Years from now, your grandchildren will look at you incredulously when you explain that there was once a time when computers sat there sucking up idle energy, and it took even more energy to cool them while they were busy doing nothing. And this is to say nothing about the fact that most of this energy came from non-renewable sources!
Everyone understands that one of the big advantages of virtualization and the cloud is the optimization of energy consumption. It’s appealing to providers because it lowers costs, and to customers because it’s a hassle-free way to be environmentally conscious. But as the day-to-day conservation achieved by server consolidation becomes commonplace, customers and watch dog organizations demand even more. As we’ve seen with the recent interaction between Greenpeace and Amazon, there is a strong feeling emerging that every little bit helps.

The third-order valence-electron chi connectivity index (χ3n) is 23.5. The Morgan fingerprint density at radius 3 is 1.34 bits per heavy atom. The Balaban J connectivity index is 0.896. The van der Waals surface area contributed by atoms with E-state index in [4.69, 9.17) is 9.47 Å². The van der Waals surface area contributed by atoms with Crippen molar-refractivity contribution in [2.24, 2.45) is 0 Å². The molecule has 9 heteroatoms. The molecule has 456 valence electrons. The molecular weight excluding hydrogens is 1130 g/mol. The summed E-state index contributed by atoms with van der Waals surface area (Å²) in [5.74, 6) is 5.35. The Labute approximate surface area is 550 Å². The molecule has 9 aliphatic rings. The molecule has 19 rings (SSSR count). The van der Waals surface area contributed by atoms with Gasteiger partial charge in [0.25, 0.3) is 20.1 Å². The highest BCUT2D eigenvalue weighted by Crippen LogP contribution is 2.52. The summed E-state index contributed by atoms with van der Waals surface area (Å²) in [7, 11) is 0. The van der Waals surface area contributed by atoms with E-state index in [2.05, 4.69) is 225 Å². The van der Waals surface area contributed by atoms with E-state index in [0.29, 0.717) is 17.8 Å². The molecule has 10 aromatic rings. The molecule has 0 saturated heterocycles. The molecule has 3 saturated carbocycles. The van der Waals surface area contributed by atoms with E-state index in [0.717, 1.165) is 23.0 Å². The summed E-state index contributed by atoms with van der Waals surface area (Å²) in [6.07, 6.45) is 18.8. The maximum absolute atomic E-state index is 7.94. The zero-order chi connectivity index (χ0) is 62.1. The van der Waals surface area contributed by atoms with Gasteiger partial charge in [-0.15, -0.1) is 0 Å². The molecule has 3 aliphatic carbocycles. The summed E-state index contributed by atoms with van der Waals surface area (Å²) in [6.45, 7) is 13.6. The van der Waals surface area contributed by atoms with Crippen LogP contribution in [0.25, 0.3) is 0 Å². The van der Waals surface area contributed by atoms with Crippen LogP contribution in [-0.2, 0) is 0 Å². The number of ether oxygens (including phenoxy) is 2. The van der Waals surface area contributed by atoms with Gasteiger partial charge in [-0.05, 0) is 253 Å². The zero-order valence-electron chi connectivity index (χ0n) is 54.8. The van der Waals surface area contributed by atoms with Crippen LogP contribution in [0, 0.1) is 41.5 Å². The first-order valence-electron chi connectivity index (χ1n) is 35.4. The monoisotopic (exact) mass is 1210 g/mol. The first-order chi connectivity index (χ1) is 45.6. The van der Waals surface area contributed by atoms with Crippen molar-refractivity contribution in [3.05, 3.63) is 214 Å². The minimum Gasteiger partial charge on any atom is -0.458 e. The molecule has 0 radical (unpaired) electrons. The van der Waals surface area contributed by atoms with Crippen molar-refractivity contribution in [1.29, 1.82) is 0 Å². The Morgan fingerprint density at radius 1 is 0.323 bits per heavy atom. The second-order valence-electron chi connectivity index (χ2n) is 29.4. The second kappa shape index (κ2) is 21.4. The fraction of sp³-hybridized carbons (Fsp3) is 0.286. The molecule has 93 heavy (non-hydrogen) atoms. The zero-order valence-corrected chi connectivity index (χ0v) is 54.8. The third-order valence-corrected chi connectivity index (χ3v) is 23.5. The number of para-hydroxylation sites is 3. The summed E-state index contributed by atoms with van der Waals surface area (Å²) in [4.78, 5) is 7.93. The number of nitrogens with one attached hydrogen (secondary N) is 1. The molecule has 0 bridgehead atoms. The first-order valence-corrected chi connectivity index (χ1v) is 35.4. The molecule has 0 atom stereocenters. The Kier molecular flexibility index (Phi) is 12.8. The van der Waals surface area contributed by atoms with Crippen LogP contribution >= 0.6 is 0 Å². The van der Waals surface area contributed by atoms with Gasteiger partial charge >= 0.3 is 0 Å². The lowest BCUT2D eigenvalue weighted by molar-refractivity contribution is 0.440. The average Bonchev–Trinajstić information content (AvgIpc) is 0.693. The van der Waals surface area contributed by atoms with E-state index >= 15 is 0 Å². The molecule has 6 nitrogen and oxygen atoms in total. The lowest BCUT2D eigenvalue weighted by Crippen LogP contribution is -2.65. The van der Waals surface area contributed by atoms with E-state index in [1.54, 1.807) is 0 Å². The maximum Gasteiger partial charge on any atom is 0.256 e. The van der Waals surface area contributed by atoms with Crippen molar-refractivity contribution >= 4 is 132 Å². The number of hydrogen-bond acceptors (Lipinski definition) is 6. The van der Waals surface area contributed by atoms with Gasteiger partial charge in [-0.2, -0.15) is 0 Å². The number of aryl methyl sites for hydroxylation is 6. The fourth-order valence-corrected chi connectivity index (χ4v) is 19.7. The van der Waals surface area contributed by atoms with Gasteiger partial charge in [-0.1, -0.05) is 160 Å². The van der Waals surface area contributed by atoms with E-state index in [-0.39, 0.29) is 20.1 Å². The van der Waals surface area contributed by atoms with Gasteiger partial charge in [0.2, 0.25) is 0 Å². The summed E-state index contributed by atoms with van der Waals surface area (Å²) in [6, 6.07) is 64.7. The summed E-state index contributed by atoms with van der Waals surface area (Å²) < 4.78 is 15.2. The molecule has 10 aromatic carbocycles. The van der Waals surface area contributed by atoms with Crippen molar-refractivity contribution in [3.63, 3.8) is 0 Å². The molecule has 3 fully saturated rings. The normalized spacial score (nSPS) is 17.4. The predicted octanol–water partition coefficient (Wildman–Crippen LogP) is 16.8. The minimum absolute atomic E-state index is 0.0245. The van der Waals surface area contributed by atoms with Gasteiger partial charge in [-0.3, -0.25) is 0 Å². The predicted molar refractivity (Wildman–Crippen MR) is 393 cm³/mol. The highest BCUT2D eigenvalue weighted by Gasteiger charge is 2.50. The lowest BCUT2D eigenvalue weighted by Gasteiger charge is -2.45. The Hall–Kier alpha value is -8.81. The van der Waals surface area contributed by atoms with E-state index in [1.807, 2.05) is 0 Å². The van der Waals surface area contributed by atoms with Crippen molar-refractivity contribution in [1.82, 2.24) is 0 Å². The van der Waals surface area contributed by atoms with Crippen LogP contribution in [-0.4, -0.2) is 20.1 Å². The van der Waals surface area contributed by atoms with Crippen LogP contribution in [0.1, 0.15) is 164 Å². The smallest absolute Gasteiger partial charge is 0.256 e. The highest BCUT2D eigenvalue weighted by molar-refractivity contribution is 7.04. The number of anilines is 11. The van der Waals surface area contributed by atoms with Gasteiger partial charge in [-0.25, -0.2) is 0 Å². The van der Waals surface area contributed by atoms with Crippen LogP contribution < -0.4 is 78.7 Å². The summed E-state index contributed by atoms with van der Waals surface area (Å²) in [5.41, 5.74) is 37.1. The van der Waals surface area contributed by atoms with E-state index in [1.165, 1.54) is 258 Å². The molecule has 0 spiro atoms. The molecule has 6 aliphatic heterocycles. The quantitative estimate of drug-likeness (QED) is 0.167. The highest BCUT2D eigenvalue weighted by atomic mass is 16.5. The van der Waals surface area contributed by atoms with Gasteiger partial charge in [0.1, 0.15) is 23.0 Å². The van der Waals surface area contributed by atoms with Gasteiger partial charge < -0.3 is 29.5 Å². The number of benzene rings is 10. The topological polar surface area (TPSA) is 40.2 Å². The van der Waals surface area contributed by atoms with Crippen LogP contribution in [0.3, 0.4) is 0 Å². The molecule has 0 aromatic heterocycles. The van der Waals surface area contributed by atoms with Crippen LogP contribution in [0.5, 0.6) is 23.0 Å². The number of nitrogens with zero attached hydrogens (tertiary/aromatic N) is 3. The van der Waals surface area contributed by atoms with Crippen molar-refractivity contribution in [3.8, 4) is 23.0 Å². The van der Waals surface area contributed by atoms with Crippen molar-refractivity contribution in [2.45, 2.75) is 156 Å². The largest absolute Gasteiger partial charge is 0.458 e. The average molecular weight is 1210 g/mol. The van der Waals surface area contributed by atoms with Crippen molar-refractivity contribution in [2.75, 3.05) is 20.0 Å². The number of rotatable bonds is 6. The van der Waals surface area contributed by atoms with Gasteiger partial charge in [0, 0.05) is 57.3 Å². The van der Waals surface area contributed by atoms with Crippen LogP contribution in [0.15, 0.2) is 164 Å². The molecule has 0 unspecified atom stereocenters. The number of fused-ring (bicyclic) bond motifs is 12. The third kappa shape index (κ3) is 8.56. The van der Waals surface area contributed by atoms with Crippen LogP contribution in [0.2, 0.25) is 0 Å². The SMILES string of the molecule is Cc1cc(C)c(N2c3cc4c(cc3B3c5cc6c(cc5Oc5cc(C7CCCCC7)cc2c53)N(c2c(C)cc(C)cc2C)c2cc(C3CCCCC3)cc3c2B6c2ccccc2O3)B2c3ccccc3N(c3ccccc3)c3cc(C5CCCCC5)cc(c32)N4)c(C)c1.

You can do your part by using Embotics® vCommander™ power schedules, which allow you to set schedules to power up services at a time you choose, and later power them down. Usually, we see something like VMs being powered on around 07:30 and powered off around 18:30, bookending the typical workday. A power schedule is not a policy enforcing services be powered down, so you aren’t ever preventing people from using their machines when they are needed, and you can also provide Service Portal users permission to switch power schedule groups, in case they need to override a scheduled power event.
In addition to using power schedules, Embotics also encourages administrators to allow users to view the rightsizing recommendations, which contribute by optimizing resources even further. If a VM only needs 1 vCPU and 1GB of memory, why let it run with more? If you extrapolate this kind of over-provisioning across a large number of machines, you may soon find that you’re running more power hungry hosts than you need!
There’s almost always room to conserve energy, so let’s green those clouds, and save some money at the same time!